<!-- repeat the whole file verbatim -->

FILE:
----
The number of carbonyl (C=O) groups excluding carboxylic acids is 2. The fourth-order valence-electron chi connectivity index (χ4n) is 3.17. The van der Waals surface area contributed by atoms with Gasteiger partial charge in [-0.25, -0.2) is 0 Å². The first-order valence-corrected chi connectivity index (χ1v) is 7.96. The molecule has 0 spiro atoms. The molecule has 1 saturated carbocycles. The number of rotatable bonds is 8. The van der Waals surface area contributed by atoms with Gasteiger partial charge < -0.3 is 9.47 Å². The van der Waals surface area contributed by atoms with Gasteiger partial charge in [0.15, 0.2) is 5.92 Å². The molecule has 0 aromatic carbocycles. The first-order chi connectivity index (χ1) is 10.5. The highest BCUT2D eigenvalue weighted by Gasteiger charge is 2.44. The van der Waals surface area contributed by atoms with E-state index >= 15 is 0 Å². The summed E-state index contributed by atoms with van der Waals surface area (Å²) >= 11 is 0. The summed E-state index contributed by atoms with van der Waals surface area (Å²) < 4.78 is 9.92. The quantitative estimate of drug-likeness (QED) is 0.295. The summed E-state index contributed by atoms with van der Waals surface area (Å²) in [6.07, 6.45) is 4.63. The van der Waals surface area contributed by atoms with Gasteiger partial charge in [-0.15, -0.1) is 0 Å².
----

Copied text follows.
The number of carbonyl (C=O) groups excluding carboxylic acids is 2. The fourth-order valence-electron chi connectivity index (χ4n) is 3.17. The van der Waals surface area contributed by atoms with Gasteiger partial charge in [-0.25, -0.2) is 0 Å². The first-order valence-corrected chi connectivity index (χ1v) is 7.96. The molecule has 0 spiro atoms. The molecule has 1 saturated carbocycles. The number of rotatable bonds is 8. The van der Waals surface area contributed by atoms with Gasteiger partial charge < -0.3 is 9.47 Å². The van der Waals surface area contributed by atoms with Gasteiger partial charge in [0.15, 0.2) is 5.92 Å². The molecule has 0 aromatic carbocycles. The first-order chi connectivity index (χ1) is 10.5. The highest BCUT2D eigenvalue weighted by Gasteiger charge is 2.44. The van der Waals surface area contributed by atoms with E-state index >= 15 is 0 Å². The summed E-state index contributed by atoms with van der Waals surface area (Å²) >= 11 is 0. The summed E-state index contributed by atoms with van der Waals surface area (Å²) < 4.78 is 9.92. The quantitative estimate of drug-likeness (QED) is 0.295. The summed E-state index contributed by atoms with van der Waals surface area (Å²) in [6.07, 6.45) is 4.63. The van der Waals surface area contributed by atoms with Gasteiger partial charge in [-0.15, -0.1) is 0 Å².